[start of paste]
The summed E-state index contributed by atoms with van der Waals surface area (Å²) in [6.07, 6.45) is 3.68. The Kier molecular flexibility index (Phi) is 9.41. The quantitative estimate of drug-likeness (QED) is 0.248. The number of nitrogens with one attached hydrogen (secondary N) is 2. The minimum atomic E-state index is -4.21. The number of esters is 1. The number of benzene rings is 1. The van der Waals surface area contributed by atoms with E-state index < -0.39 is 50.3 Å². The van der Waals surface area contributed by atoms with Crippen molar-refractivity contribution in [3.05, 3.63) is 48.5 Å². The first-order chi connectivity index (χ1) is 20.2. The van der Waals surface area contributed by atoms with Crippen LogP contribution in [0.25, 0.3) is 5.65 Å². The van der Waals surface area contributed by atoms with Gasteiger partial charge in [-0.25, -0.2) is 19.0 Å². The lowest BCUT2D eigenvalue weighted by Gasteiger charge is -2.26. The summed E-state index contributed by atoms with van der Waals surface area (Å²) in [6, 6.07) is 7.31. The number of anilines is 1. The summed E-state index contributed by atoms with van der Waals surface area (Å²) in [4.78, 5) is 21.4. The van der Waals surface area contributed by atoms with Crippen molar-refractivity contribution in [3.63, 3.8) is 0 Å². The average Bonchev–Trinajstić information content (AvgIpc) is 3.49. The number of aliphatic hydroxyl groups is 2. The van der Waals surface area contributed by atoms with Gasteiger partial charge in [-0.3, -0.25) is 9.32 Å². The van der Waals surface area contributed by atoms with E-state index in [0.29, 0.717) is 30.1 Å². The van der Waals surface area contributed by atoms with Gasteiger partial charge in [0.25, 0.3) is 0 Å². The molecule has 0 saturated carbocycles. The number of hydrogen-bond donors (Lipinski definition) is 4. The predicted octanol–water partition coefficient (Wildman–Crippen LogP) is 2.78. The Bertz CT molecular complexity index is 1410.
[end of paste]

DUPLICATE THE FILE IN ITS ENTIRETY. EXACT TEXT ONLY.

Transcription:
The summed E-state index contributed by atoms with van der Waals surface area (Å²) in [6.07, 6.45) is 3.68. The Kier molecular flexibility index (Phi) is 9.41. The quantitative estimate of drug-likeness (QED) is 0.248. The number of nitrogens with one attached hydrogen (secondary N) is 2. The minimum atomic E-state index is -4.21. The number of esters is 1. The number of benzene rings is 1. The van der Waals surface area contributed by atoms with E-state index < -0.39 is 50.3 Å². The van der Waals surface area contributed by atoms with Crippen molar-refractivity contribution in [3.05, 3.63) is 48.5 Å². The first-order chi connectivity index (χ1) is 20.2. The van der Waals surface area contributed by atoms with Crippen LogP contribution in [0.25, 0.3) is 5.65 Å². The van der Waals surface area contributed by atoms with Gasteiger partial charge in [-0.25, -0.2) is 19.0 Å². The lowest BCUT2D eigenvalue weighted by Gasteiger charge is -2.26. The summed E-state index contributed by atoms with van der Waals surface area (Å²) in [6, 6.07) is 7.31. The number of anilines is 1. The summed E-state index contributed by atoms with van der Waals surface area (Å²) in [4.78, 5) is 21.4. The van der Waals surface area contributed by atoms with Crippen molar-refractivity contribution in [3.63, 3.8) is 0 Å². The average Bonchev–Trinajstić information content (AvgIpc) is 3.49. The number of aliphatic hydroxyl groups is 2. The van der Waals surface area contributed by atoms with Gasteiger partial charge in [-0.3, -0.25) is 9.32 Å². The van der Waals surface area contributed by atoms with E-state index in [0.29, 0.717) is 30.1 Å². The van der Waals surface area contributed by atoms with Gasteiger partial charge in [0.25, 0.3) is 0 Å². The molecule has 0 saturated carbocycles. The number of hydrogen-bond donors (Lipinski definition) is 4. The predicted octanol–water partition coefficient (Wildman–Crippen LogP) is 2.78. The Bertz CT molecular complexity index is 1410.